It’s the first day of October. Fall is upon us!

I’m not sure when or how it happened, but I know that I was, once, so disengaged from reality. I never took my studies seriously. I never cared about working. I was more attuned to my material fancies than to any opportunities for self-improvement. Getting into Zen, yoga, and mindfulness have really done a 180 on me: I no longer obsessively lust after new arrivals from my favourite stores. I crave fresh fruits and healthy snacks more than ever before. I have faith in a brighter future that I’m excited for. And most importantly, I have what seems like endless patience and compassion on most days – it’s taken even myself by surprise a few times, when I realize that something that should irritate me just can’t survive long enough in my mind to matter. Mindfulness is really amazing, and using it to overcome bad habits has changed my life.

There’s a term called effort shock I recently learned of. It refers to that disheartening loss of motivation when you realize just how much work your dreams require. I was most definitely, absolutely, regrettably a victim of effort shock. I couldn’t resist the temptation of immediate gratification – I just had to do this or have that, because it would give me momentary pleasure that I “needed” since I wouldn’t be experiencing the pleasure of success for another few years (predictably). It’s easy to fall into that mental trap. Dieters do it too: “since I don’t need to slim down until that party two weeks from now, I can still get away with a binge!”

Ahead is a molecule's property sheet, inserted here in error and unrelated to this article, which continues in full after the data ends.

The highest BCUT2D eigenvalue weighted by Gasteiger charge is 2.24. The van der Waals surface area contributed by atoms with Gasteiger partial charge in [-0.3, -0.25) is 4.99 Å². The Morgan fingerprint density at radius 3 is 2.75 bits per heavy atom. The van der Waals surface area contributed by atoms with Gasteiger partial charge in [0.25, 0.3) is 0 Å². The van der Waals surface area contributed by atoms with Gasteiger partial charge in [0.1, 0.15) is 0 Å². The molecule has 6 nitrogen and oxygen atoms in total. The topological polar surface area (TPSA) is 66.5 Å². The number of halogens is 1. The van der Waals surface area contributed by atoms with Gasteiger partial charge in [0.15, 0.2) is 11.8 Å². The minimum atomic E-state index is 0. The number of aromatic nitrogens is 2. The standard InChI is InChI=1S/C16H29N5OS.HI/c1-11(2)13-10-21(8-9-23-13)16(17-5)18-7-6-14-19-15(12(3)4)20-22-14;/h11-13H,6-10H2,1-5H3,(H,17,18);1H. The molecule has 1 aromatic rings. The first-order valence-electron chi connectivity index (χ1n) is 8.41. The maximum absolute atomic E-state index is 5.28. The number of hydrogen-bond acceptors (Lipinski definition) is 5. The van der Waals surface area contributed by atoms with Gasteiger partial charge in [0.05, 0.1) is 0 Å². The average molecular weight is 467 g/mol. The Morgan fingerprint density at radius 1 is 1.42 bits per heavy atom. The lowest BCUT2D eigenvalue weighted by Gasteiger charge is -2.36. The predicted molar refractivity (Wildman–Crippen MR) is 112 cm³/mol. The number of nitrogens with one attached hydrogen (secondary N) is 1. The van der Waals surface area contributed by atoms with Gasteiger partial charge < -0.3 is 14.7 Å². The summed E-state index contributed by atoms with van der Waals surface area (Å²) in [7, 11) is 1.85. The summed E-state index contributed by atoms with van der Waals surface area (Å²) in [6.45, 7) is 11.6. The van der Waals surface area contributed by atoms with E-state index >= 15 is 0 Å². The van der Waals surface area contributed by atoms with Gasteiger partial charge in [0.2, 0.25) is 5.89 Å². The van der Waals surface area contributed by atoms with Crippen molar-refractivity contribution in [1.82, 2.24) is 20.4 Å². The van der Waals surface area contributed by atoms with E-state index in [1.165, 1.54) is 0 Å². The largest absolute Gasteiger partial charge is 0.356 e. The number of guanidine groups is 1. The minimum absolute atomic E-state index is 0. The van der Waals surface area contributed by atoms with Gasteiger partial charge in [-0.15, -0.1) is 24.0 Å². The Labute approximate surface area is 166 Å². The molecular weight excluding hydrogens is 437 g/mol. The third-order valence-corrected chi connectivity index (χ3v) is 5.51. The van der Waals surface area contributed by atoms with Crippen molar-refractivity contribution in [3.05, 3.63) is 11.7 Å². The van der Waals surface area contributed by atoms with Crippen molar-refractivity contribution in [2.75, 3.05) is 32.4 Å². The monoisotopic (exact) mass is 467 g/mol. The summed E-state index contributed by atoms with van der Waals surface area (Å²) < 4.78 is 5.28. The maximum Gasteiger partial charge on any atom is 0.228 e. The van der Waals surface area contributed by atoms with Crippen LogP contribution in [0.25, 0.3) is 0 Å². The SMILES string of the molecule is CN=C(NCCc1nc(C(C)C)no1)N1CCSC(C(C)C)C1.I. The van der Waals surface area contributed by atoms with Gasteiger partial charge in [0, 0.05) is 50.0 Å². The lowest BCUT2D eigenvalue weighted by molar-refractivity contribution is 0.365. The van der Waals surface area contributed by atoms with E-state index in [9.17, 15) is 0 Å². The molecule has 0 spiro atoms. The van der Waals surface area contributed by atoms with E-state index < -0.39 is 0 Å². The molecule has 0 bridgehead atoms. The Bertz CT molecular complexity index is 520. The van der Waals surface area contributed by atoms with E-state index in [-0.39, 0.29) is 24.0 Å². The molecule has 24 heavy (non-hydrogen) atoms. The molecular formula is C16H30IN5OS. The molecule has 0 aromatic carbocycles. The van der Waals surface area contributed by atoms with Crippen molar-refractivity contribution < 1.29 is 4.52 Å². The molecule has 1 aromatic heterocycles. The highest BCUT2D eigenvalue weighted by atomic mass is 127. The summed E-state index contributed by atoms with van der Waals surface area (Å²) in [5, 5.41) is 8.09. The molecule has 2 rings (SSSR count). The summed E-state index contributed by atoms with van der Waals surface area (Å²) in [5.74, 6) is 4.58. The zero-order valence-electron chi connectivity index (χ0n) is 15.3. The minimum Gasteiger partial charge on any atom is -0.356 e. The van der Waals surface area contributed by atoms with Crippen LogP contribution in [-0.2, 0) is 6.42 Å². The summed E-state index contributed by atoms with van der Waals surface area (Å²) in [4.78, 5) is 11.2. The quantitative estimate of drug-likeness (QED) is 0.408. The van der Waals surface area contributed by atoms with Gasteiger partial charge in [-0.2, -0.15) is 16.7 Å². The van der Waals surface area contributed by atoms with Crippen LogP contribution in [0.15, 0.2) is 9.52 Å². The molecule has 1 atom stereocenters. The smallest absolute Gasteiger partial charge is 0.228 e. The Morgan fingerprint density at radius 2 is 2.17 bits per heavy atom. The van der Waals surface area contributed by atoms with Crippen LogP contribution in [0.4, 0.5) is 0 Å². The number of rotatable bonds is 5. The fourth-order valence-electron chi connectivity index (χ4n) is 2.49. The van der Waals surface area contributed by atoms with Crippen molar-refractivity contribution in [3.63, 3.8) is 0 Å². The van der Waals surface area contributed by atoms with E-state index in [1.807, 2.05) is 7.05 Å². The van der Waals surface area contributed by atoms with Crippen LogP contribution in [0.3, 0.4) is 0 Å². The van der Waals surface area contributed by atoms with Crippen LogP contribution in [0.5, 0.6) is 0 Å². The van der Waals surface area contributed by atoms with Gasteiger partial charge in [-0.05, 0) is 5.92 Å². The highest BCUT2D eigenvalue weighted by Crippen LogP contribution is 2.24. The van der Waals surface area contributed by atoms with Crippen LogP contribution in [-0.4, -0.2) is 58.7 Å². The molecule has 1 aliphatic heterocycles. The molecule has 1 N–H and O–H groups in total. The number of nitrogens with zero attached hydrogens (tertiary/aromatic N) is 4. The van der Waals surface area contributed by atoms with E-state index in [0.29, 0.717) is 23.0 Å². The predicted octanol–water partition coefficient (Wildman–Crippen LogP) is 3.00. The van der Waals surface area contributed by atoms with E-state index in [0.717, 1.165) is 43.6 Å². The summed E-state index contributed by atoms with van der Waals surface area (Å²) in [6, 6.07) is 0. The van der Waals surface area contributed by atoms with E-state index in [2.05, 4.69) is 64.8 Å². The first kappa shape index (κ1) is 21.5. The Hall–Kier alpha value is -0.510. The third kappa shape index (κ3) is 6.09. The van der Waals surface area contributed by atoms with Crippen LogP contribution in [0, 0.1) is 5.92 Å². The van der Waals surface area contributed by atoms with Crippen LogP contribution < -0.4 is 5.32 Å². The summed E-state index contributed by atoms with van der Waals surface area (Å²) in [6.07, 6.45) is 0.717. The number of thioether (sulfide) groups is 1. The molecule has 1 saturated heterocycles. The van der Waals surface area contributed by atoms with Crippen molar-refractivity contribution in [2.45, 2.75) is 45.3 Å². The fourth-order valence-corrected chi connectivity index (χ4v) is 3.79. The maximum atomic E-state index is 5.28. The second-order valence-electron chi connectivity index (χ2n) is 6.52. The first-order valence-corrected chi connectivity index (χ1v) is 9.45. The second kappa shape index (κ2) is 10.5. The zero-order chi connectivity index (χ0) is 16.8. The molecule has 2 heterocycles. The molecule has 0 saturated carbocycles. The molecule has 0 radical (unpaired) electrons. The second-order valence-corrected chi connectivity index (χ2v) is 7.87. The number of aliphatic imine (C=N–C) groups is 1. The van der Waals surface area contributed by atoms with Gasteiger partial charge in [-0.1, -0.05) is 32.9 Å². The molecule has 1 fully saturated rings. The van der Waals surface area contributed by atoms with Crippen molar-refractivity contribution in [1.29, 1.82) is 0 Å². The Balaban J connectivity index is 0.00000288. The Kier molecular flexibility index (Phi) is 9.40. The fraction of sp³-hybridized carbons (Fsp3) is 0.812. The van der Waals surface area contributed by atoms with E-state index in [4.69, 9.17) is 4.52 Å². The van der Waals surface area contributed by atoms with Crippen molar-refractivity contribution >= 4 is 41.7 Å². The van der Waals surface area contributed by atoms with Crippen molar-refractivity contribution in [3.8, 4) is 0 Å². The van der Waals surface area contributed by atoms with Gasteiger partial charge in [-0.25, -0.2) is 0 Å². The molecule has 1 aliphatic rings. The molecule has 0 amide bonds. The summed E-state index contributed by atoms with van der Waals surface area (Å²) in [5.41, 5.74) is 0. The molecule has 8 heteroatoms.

I have high hopes for myself – I want to make it into an important, meaningful role in healthcare, and I’m always reminded of how difficult and laborious the path will be, the improbability of success haunting me like a raincloud over my head. I’m making a conscious decision, however, to ignore that feeling. To acknowledge it no more than to tell myself that I am more than able to meet those demands. With little steps each day, I’m steadily beating my procrastination addiction and training myself to enjoy the accomplished feeling of productivity and timeliness. It helps to change your view of the “effort” standing in between you and your dream: all that hard work and time isn’t an obstacle in your path, it is the path. There are no “obstacles” except for yourself.

I try to keep my eye on the prize. Don’t lose sight of where you’d like to end up. Imagine the road leading to it as one continuous, unhindered road. Your only job is to stay on the road and deal with all its inherent imperfections. When the road curves, you curve. The curve isn’t an obstacle – it’s just part of the road. Just like the demands of your dream aren’t obstacles – they’re all part of the road.

The trick is to be mindful of what you’re doing as you’re doing it or thinking of doing it. Is what you’re doing right now going to make you feel proud of yourself when you’re done? Or will you feel like you wasted your day? Is the time lost to this activity worth it, considering the precious limited time you have in your life? Will doing this help get you where you want to be in 1, 5, 10 years?

I won’t let my spirit be crushed by the presence of tests.

I won’t lose faith in what I’m capable of and what I can be.

I will fall down. And again. And again.

But I won’t stay down.


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